TES is the first satellite instrument to provide simultaneous concentrations of carbon monoxide, ozone, water vapor and methane throughout Earth’s lower atmosphere. This lower atmosphere (the troposphere) is situated between the surface and the height at which aircraft fly, and is an important part of the atmosphere that we often impact with our activities. This is also where gases such as ozone (O3) are formed, transported, and interact with other gases, and where much of the atmospheric water cycle is dictated. Understanding the distribution and movement of these and other trace gases is vital if we are to understand and correctly represent climate and air quality. TES makes measurements of infrared radiances used to derive the vertical distribution of important pollutant and greenhouse gases. TES is measuring trace gases that play an important role in the troposphere's chemistry, its interaction with living things, and its exchange of gases with the stratosphere. The location of these substances is mapped in three dimensions - not only with regard to latitude and longitude, but also altitude. TES also measures how conditions vary over time, at global, regional, and local scales.
What TES Measures
Routine standard products from TES include vertically-resolved profiles for ozone, carbon monoxide, water vapor, deuterated water vapor and methane. TES makes use of a variety of special observations that provide denser spatial sampling along orbits, and a continuous-coverage mode (called a transect) to detect air pollution. Ozone profiles, atmospheric temperature, concentrations of water vapor and deuterated water vapor, carbon monoxide and methane, nitric acid, effective cloud pressure and optical depth, surface temperature and land emissivity are all derived from TES radiance spectra.
How Does TES Work?
TES is a Fourier Transfer Infrared Spectrometer (FTIR) that measures the infrared-light energy (radiance) emitted by Earth’s surface and by gases and particles in the troposphere. The basic principle of FTIR's is to split and recombine a beam of light such that the recombined beam produces a wavelength-dependent interference pattern. Every substance (so long as it is warmer than absolute zero) emits infrared radiation at certain signature wavelengths — emissivity is a measure of a material’s ability to absorb and radiate energy. The emission wavelengths of Earth’s atmosphere vary with cloud cover and the concentration of the various gases and particles that absorb and emit infrared energy, and according to the pressures and temperatures at which these are found. Since the emission wavelengths vary with temperature and pressure, and temperature and pressure vary with altitude, if emission spectra are measured very precisely, we can infer the altitude of the chemical species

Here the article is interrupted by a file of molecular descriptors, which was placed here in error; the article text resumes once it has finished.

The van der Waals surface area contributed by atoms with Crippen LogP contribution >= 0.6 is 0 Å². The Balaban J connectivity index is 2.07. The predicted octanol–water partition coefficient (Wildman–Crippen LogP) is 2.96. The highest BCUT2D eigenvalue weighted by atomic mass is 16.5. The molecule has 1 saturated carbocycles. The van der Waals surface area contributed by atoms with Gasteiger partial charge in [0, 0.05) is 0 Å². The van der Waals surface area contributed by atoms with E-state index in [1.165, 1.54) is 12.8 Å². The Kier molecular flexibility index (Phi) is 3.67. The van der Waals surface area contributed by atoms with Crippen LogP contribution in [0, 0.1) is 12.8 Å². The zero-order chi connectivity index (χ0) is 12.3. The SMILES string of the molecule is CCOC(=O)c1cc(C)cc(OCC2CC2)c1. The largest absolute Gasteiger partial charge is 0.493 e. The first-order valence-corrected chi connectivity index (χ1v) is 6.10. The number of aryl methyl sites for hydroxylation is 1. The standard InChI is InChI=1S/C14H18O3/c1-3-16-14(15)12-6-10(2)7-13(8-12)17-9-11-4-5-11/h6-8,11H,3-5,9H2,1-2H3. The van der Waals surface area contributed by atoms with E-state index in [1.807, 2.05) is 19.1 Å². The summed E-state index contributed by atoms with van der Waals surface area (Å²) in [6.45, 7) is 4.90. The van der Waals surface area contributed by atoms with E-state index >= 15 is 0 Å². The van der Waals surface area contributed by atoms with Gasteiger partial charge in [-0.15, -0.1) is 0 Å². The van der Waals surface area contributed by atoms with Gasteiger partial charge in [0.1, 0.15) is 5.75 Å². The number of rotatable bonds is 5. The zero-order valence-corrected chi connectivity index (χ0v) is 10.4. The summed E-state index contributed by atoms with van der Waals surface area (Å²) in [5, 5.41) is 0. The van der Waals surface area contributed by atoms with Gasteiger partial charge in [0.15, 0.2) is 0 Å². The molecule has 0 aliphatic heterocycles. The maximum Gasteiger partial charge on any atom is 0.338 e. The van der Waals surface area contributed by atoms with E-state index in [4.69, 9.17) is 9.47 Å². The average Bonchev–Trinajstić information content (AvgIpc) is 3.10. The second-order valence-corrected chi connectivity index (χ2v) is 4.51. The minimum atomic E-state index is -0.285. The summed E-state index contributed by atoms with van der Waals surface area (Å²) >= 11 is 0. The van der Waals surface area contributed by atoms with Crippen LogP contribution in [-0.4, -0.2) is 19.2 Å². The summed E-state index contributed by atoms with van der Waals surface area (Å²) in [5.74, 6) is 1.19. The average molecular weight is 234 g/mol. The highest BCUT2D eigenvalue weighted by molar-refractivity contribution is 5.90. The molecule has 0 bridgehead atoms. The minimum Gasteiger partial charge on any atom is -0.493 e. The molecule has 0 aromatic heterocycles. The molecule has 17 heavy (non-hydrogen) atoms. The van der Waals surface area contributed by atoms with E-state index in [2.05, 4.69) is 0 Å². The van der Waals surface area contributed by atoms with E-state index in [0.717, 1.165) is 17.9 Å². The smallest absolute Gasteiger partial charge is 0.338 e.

The TES instrument was designed with very fine spectral resolution, making one scan every 4 or 16 seconds at a spectral resolution of 0.1 cm-1 or 0.025 cm-1, respectively. This fine spectral resolution enables TES to pinpoint the wavelengths at which key substances are emitting and measure their pressure-broadened infrared absorption lines in the troposphere. These lines are used to identify the substances and determine their altitude within the troposphere.
TES measurements are also helping to determine local atmospheric temperature and humidity profiles (see global water cycle), local surface temperatures, and local surface reflectance and emittance (that is, the amount of sunlight reflected, and the amount of heat emitted by Earth’s surface). In response to the ever-changing cloud properties within a TES observed footprint and the changing thermal properties of the atmosphere and Earth’s surface, the amount of vertical sensitivity in the TES retrievals changes from scan to scan. The averaging kernel is an important measure for understanding the vertical sensitivity of a TES profile and these averaging kernels are provided in the data product for each TES scan. Another important metric for understanding TES retrievals is the degrees of freedom for signal (or DOFS).
Validation reports, data user’s guides and algorithm theoretical basis documents, and other documents are available to further understand TES retrievals.
Next: Chemical clues
TES is an infrared spectrometer flying aboard the Aura satellite, which currently orbits Earth. Its high spectral resolution enables it to measure concentrations of ozone, carbon monoxide, water vapor and methane at various altitudes in the atmosphere, which reveals important information about global warming and climate change, the water cycle, and air pollution.